One in four people experience flight-related anxiety and for good reason, let’s uncover the real reasons behind why flight anxiety affects so many people and how to fix it.
Flying in airplanes IS scary.
No matter how safe something may be, that does not reduce our fear of it. Many of our fears come as a part of a package deal that includes a fear of heights, loss of control, the unknown, packed small places, and unfamiliar people. Combine all of these and it is clear why airplanes are such anxiety causing machines. Being tossed around in a crowded, noisy, metal contraption 30,000 ft in the air exposed to storms, terrorists, and babies is a very scary proposition for the rational part of our brains to come to terms with.
Fix: Make sure to get a window or aisle seat, lower or close the window shade, and use the bathroom prior to boarding the plane. Bring some good distractions with you and get into them prior to boarding so by the time you sit down you are right in the middle of them. The best sources of distraction are meditative music or hilarious comedies. Avoid as many sources of stress as possible by: not drinking any caffeine or energy drinks, preparing a small bottled water after security check-in, make sure your phone/device is fully charged (bring a battery pack if necessary), avoid reading the news or watching the news prior to boarding, avoid stress-inducing films. Bring your own headphones (noise canceling are great).
Airports demand social interaction.
The reason why self-checkout is a success at grocery stores is that people would rather do manual labor than being forced into a social interaction. Getting on a plane puts passengers through more social interactions with strangers than most people are used to. Checking in a bag, going through security, changing a seat assignment, waiting in line, sitting next to someone, these social interactions with strangers are all sources of anxiety and that is barely just the start.
Fix: Check into your flight the day before (and pick a seat if necessary) via mobile and email yourself the boarding pass. Avoid checked luggage if possible. Examine your luggage before security to make sure nothing will get flagged to avoid being stopped at security. Avoid interactions with strangers at the gate and plane ride by bringing a book and headphones. Travel with a friend!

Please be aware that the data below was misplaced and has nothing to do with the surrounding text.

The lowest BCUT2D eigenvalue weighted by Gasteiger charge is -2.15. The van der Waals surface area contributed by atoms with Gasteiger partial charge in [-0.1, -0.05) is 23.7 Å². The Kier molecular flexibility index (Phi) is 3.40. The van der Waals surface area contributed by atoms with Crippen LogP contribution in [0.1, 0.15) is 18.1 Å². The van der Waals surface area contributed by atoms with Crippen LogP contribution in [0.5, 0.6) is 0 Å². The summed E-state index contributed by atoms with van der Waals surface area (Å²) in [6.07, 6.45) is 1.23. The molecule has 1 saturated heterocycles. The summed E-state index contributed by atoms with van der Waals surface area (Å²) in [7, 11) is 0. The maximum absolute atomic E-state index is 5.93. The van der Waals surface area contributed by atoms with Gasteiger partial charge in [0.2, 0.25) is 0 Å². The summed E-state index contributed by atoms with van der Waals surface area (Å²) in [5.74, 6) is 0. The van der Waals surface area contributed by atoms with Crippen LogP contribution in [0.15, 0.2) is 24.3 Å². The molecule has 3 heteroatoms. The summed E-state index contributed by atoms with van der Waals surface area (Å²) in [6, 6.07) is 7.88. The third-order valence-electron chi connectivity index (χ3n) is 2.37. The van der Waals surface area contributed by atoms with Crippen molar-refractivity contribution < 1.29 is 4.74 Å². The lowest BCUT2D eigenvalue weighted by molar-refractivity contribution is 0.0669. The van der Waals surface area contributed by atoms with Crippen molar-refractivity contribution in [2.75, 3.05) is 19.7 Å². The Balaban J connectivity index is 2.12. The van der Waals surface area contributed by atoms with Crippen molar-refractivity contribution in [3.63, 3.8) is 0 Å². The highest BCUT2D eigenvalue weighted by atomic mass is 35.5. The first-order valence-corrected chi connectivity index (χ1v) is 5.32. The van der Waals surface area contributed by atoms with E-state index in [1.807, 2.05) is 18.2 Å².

Flying is full of the unfamiliar and unknown.
Traveling forces us to consider things we normally take for granted. Sharing a bathroom with 100 other people means we don’t know whether it will be available when we need it. We might have made plans we are unsure about. Going to a new place means we may encounter cultural, language, or other communication barriers. The destination will be filled with unfamiliar foods, stores, and people. These anxieties can really pile on and quickly get out of control.
Fix: Eat a nice, familiar meal prior to flying. Something with lots of starch and tryptophan (potatoes and turkey) will activate your body’s parasympathetic nervous system and put you in “rest” mode. Try not to drink too much prior to flying but make sure you have access to water in your carry on bag. Bring candy (your favorite is best).
Flight-anxiety is real and the causes are many. If only there was a small solution to anxiety in a vending machine right before the security checkout. I stopped hoping and brought my decade of neuroscience experience to bear on this problem. In addition to all the tips offered here, I have also spent the past few years working on a solution called Nerv. Nerv is a small, healthy, 2 oz drink that is scientifically formulated to help manage occasional stress and anxiety. It was designed with airports in mind so you can take them right through security. We currently offer Nerv here at our online store and are working to stock Nerv at airport convenience stores and vending machines. There is no way to eliminate all the anxiety surround flying but I hope Nerv can be your secret superpower to beating it.
About the author: Dr. Michael Jiang is a neuroscientist entrepreneur and co-founder and inventor of Nerv, a small healthy supplement for the management of occasional stress and anxiety. His mission is to destigmatize the conversation around mental health by offering accessible, healthy, and intuitive solutions. The views and opinions expressed in this article are those of the authors and do not necessarily reflect the position of others.